• External sleep disruptions like loud noises and bright lights, or even a partner working in bed next to you, which can hinder your ability to cycle into deep sleep.

How to stop twitching in your sleep?

Other reasons for these hypnagogic jerks or sleep starts may be under your control that you can influence with your daily routine. Keep in mind that not everyone will experience the same results. Patience and trying out different methods can help in find the best one that is the most beneficial for you specifically. If you experience nightly hypnic jerks and are concerned about your sleep, it may be a good idea to reach out to your doctor and discuss additional treatment options.


Exercise earlier in the day

Daytime physical activity is important for healthy nighttime sleep. However, intense physical activity too close to bedtime may disrupt your sleep. In order to avoid late-night exercise affecting sleep, stop moderate-intensity exercise at least 90 minutes before your nightly pre-sleep routine. This will allow your core body temperature and endorphins to return to levels that are conducive to sleeping.

In addition to nightly exercise, try reducing the amount of coffee and alcohol you have during the day. Reducing your intake after midday can help in lessening the jitters and possible restlessness. Having too much before bed will not only make it difficult to fall asleep, but it may also increase the frequency of the hypnic jerks.

Establish a sleep schedule and bedtime routine

For a better night of sleep, maintain a regular sleep schedule and bedtime routine. This routine helps the body know when it’s time for bed, and over time this will make it easier to fall asleep consistently each night. Having an irregular sleeping pattern due to shift work or late nights could possibly lead to an increase in twitching while sleeping. Prep yourself for bed by dimming the lights and doing an activity to help slow down your heart rate and relax the mind, like reading or breathing exercises.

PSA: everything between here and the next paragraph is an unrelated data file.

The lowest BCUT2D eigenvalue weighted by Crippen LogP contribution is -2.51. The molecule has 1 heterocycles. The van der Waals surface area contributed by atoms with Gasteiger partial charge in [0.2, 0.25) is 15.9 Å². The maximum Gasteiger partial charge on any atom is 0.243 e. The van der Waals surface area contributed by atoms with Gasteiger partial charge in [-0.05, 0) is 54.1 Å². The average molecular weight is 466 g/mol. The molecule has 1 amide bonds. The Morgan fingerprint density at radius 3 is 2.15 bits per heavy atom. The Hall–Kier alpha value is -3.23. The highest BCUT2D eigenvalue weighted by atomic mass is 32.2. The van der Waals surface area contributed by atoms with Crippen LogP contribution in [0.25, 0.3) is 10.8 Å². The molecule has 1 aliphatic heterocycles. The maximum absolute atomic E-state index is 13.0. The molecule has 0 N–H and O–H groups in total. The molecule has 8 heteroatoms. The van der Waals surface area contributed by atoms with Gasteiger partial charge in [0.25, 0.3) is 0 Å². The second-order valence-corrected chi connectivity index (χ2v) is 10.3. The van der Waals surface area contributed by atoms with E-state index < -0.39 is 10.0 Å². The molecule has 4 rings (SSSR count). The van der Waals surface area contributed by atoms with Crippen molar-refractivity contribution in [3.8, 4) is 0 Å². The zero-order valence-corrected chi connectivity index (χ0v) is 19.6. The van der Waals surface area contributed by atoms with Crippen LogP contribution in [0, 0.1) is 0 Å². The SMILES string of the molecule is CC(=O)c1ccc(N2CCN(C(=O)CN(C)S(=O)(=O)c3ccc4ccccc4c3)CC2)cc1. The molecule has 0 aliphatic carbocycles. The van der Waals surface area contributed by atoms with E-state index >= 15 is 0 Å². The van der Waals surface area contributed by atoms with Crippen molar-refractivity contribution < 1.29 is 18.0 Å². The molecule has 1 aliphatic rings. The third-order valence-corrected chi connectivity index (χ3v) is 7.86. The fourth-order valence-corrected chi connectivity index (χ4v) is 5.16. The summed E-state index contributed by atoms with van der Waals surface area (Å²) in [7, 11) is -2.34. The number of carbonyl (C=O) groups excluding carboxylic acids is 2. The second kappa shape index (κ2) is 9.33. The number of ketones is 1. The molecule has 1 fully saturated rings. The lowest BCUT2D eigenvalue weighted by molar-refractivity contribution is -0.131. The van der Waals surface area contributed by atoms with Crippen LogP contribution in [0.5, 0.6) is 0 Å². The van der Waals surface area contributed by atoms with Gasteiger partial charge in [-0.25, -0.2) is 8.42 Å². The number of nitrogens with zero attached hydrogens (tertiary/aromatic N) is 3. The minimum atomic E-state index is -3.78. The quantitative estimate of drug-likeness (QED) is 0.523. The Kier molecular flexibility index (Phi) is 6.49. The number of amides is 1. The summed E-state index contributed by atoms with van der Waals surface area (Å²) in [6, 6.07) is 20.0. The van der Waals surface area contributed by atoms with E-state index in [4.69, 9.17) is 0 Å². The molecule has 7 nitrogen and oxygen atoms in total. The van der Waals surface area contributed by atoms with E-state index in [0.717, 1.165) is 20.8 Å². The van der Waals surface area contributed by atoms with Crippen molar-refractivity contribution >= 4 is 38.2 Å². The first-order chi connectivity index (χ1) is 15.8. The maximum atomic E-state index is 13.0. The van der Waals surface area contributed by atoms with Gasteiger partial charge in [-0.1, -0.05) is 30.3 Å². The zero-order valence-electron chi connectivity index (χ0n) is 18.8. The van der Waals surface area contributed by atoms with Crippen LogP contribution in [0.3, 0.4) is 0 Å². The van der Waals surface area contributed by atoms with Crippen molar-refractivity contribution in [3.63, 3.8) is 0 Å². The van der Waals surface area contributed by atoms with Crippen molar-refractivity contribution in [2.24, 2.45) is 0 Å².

Remove external sleep distractions and stressors

Charlotte Bronte once said, “A ruffled mind makes a restless pillow.” The old adage is fitting; stress and anxiety can disrupt sleep and exacerbate hypnic jerks. Reducing stress through mindfulness meditation, breathing techniques, progressive muscle relaxation, and other techniques may help reduce hypnic jerks.

External sleep distractions may also hinder your sleep. Leaving the TV on, sleeping with the windows open, having bright lights shining in, and other external sounds and stimulation can keep you from falling and staying asleep. Find ways to cut out outside disruptions. For example, wear a sleep mask, hang curtains to block light, or wear ear plugs to reduce the volume of sounds you can’t control.

It’s important to remember that hypnic jerks are not a serious condition and are unlikely to cause complication. Nonetheless, if you are feeling anxious or concerned about hypnic jerks and are aware that you experience them regularly, talk to your health care provider for guidance on what you can do to improve your experience of falling asleep and staying asleep.